June 30, 2006
It comes in a bottle, it comes in a box
From Barbie pink to cherry pop.
Drink it dry, drink it cold
Rosie wine makes summers bold!
I’m sure if I need to give blood for a transfusion this week the startled staff at la Clinique St. Hilaire would decant several liters of crystal pink summer wine. It’s been hot in Southwest france this June. As work progresses on the Julia Hoyt ‘Summer of Love’ 20th anniversary facelift party, the crew and I are fortified by long lunches and chilled bottles. After nearly 304,200 square inches of painted surface (two coats please) I have grown to appreciate the fortifying qualities of cracklin’ rosie.
Cracklin rosie get on board… This store bought woman can’t keep up with the demand so we shifted from bottle to box; the little 3-liter box from the Buzet wine coop down the road has a photo of a pink-filled wine glass on it for those who can’t take the time to read the label. I’m sure Gertrude Stein was misquoted—a rosé is rosé is a glass of rosé is a pitcher of rosé …
This rosé by any other name is summer wine. Even the national wine chain store in Agen carries 22 different rosés in stock. Every small winery from here to Bordeaux (about a thousand of them!) lets their grapes from young vines stew just one night then drains the skins and pips from the juice to create a clear pink easy to drink table wine. I like to think of this as red wine in training; we get the fruit, the alcohol lift, the chill with none of the serious tannins, oak and pretension. That can wait for a winter night in front of the cheminée.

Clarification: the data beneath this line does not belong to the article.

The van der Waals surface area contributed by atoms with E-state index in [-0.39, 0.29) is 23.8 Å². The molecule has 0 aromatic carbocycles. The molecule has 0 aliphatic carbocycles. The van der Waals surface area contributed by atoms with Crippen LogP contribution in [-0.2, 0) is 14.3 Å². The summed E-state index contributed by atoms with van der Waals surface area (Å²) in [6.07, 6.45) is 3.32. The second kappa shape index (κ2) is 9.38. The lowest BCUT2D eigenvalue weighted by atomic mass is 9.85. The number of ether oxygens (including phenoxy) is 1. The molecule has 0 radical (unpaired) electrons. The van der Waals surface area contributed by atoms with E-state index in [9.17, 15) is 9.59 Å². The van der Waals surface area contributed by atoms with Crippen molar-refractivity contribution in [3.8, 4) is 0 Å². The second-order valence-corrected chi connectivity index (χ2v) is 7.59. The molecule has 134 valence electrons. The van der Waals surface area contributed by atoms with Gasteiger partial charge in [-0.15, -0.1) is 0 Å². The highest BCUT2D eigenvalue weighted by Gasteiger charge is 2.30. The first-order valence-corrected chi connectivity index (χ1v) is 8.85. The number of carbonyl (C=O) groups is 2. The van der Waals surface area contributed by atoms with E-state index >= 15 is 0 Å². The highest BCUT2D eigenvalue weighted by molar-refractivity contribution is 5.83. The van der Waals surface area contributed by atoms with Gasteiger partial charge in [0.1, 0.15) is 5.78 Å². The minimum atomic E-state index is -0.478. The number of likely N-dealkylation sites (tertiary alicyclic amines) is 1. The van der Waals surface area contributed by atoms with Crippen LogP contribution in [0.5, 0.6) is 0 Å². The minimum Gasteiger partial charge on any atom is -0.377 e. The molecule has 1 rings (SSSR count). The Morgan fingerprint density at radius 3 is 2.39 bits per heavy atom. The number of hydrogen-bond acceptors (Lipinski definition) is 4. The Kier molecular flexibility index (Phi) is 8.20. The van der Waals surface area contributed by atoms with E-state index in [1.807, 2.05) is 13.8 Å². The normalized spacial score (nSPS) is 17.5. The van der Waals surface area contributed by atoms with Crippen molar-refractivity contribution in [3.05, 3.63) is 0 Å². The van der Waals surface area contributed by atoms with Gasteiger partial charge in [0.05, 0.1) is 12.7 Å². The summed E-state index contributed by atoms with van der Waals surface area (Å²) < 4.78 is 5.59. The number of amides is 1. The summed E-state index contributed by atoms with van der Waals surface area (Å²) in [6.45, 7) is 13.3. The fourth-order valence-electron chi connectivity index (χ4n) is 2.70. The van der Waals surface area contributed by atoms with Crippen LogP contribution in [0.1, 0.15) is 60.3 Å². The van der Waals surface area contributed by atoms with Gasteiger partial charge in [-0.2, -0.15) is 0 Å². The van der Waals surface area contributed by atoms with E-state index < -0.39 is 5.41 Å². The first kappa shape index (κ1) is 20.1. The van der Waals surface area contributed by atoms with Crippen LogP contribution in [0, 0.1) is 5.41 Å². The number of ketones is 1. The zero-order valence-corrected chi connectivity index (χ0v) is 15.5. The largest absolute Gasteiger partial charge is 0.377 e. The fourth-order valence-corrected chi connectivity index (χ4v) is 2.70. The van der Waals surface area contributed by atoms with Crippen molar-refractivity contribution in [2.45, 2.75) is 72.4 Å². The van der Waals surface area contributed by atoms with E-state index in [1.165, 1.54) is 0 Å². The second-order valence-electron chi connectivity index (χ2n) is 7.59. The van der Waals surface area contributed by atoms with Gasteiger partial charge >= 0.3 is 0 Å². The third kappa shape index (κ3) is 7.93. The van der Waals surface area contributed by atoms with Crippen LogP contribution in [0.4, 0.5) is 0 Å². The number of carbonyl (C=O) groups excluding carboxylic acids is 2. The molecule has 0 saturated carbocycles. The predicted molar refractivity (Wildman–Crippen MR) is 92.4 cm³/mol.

Back to the bleu bateaux and it’s serious lunch time break. When M-France and Sarah stopped by for a few pruneaux and some foie gras on a whirlwind photographic tour of France we celebrated their arrival with our usual family lunch. Yannick is covered with metal fillings from the grinder, Babeth’s nails are varnished the same English red that she is painting the hand rails, Emile and Clotilde are painting the bottom of the rowboat in preparation for it’s summer launch party. Vétou has stopped her impromptu upholstering in the wheelhouse to help me get lunch on the table for the hungry crew.
M-France, too long gone from the rigors of the French table, asks, “You don’t eat like this every day?” I pour her a little Vin de Noix that I had made from green walnuts, eau de vie and rosé wine. “Not really, we usually cook something more substantial but I didn’t go shopping.” Vetou passes the bowl of lentils and platter of sausages, a found salad of tomatoes, cucumbers and red peppers; the pink bottles are frosty straight from the half-pint sized refrigerator. Yes, we eat like this everyday especially when working hard keeping this hundred year old bleu bateaux in good nick and when long lost friends arrive from the far away life.
Posted by Kate Hill at Friday, June 30, 2006